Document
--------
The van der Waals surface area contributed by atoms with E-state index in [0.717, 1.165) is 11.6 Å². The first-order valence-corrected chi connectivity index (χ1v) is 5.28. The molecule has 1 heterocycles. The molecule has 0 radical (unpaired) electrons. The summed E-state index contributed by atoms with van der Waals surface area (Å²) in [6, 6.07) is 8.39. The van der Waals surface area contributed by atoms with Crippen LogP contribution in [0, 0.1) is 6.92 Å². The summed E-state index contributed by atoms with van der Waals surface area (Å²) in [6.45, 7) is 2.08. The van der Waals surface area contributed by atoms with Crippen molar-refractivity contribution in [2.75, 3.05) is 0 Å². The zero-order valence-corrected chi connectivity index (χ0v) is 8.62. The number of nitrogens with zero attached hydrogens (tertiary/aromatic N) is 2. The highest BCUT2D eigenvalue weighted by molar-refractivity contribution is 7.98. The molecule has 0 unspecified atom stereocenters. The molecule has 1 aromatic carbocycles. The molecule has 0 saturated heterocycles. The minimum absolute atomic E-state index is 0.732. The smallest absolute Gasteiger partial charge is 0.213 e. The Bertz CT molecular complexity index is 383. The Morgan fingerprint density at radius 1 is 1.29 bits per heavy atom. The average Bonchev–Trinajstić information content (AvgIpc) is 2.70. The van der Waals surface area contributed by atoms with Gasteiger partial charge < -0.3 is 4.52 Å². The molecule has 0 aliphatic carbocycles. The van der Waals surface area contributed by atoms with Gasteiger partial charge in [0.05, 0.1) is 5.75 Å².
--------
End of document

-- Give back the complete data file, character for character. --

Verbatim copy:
The van der Waals surface area contributed by atoms with E-state index in [0.717, 1.165) is 11.6 Å². The first-order valence-corrected chi connectivity index (χ1v) is 5.28. The molecule has 1 heterocycles. The molecule has 0 radical (unpaired) electrons. The summed E-state index contributed by atoms with van der Waals surface area (Å²) in [6, 6.07) is 8.39. The van der Waals surface area contributed by atoms with Crippen LogP contribution in [0, 0.1) is 6.92 Å². The summed E-state index contributed by atoms with van der Waals surface area (Å²) in [6.45, 7) is 2.08. The van der Waals surface area contributed by atoms with Crippen molar-refractivity contribution in [2.75, 3.05) is 0 Å². The zero-order valence-corrected chi connectivity index (χ0v) is 8.62. The number of nitrogens with zero attached hydrogens (tertiary/aromatic N) is 2. The highest BCUT2D eigenvalue weighted by molar-refractivity contribution is 7.98. The molecule has 0 unspecified atom stereocenters. The molecule has 1 aromatic carbocycles. The molecule has 0 saturated heterocycles. The minimum absolute atomic E-state index is 0.732. The smallest absolute Gasteiger partial charge is 0.213 e. The Bertz CT molecular complexity index is 383. The Morgan fingerprint density at radius 1 is 1.29 bits per heavy atom. The average Bonchev–Trinajstić information content (AvgIpc) is 2.70. The van der Waals surface area contributed by atoms with Gasteiger partial charge < -0.3 is 4.52 Å². The molecule has 0 aliphatic carbocycles. The van der Waals surface area contributed by atoms with Gasteiger partial charge in [0.05, 0.1) is 5.75 Å².